We exist in a scientific era where the technological advancement is on a gallop. The rate of growth in the technology-assisted cosmos is perhaps on a all-time high and shows promise as the world becomes more and more connected and collaborative; and as per Alvin Toffler, truly a global village.

India as a country boasts of a 1.2 billion population, with about 48.5% of this being women.

 

Women account for similar proportion both in the urban and rural sectors. It is therefore obvious that the progress of the country, or rather the rate of progress is dependent on the education, literacy and inclusion of women into the mainstream activities. However the traditions, societal and cultural norms of the country through a diversity of religion, region, castes etc. pose a challenge to this contemporary thought and thwart the impetus that may be required to extricate them from the societal shackles that they have been subjected to for centuries.


The girl child is often a neglected or ignored member in a patriarchal society that still has gender bias as a fabric of their very existence. There is an apparent discrimination in the upbringing and education of the girls in the rural areas, middle classes and the lower classes of the society. Female literacy is often ignored, as it is believed that the job of a woman is to procreate and care for the family, and often a thankless job. All family resources are lavished on the upbringing and education of the male members of the family, however undeserving they may be.

This is however not just a unique problem that India faces, but is common across all developing nations. As is evident from the well-known saying by the Ghanaian scholar Dr. James Emmanuel Kwegyir-Aggrey, ‘If you educate a man you educate an individual, but if you educate a woman you educate a family’, the unqualified exaggeration is to encourage the society to recognize the importance of education for women. The word ‘family’ here may be interpreted as a ‘nation’.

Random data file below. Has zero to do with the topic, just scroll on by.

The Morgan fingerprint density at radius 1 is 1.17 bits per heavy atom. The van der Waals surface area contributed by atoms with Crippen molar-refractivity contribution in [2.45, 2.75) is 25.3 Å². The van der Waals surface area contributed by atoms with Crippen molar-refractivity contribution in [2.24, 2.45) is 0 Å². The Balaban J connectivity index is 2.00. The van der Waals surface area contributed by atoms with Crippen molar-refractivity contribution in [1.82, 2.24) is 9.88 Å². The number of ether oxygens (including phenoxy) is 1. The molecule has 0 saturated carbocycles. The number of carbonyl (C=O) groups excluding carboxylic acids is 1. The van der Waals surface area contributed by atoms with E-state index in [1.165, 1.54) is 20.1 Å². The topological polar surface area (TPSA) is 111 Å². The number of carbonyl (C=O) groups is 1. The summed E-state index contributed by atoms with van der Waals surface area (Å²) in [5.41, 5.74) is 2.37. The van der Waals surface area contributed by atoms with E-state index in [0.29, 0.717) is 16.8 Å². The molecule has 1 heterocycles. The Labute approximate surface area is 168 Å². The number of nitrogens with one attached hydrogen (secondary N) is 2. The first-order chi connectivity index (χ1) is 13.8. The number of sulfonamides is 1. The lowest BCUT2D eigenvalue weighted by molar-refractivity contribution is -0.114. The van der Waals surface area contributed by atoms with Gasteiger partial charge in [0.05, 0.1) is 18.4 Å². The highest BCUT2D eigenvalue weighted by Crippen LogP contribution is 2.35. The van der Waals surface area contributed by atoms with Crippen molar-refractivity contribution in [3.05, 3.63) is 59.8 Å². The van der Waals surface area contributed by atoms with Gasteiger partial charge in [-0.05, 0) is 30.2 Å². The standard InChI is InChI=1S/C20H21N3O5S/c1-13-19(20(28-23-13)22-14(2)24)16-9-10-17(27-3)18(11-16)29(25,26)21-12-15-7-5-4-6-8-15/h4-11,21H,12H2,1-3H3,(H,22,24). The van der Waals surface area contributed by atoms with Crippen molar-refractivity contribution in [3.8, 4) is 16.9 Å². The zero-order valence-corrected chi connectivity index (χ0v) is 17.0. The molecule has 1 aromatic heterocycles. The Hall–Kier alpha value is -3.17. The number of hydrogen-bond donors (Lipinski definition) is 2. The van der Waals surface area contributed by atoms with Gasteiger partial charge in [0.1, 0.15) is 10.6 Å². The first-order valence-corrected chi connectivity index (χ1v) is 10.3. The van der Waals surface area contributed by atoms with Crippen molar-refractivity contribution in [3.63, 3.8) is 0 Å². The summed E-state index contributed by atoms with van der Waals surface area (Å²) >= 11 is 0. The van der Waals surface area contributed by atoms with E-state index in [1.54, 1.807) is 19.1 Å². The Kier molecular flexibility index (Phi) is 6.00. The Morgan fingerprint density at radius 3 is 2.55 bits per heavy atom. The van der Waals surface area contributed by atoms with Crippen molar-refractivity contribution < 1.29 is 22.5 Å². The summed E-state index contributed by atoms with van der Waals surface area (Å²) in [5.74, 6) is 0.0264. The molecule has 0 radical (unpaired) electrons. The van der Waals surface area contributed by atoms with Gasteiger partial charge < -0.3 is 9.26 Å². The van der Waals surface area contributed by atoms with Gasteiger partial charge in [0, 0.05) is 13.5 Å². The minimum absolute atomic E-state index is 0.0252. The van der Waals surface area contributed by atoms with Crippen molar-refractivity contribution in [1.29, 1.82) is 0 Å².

An educated girl can become independent and self-sufficient. She can contribute to the welfare of the family and society. The rise in the standard of living is possible when women supplement the incomes of the males. National development is impossible without the wholehearted contribution and active participation of women.

From a policy perspective, there is a lot of focus on women literacy, education and empowerment in the country. However, unfortunately most of the programs fail to reach the critical mass to make a difference to the entire nation. There are a lot of non-governmental organizations that tow the line to try and make a difference at the grassroots. The existence of such agencies and their proliferation are critical to bring the voice of the nation to the forefront and to ensure them to be included in planning developmental strategies. A collaborative approach through discussions and conversations, along with partnership strategies from the public sector and the corporate world and surely provide the much needed impetus to the cause. 

Abir Basak

Having spent about two decades in the corporate arena, leading teams in IT across diverse industries, I decided to embark on a journey to contribute to the society using my knowledge and experience. A departure from the usual to bring together a new meaning to my career and life as a whole. After all, you can't set sail if you're scared to lose sight of the shore. Join in at www.zigya.com

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Women Education: A catalyst in country’s progress. was last modified: March 5th, 2016 by Abir Basak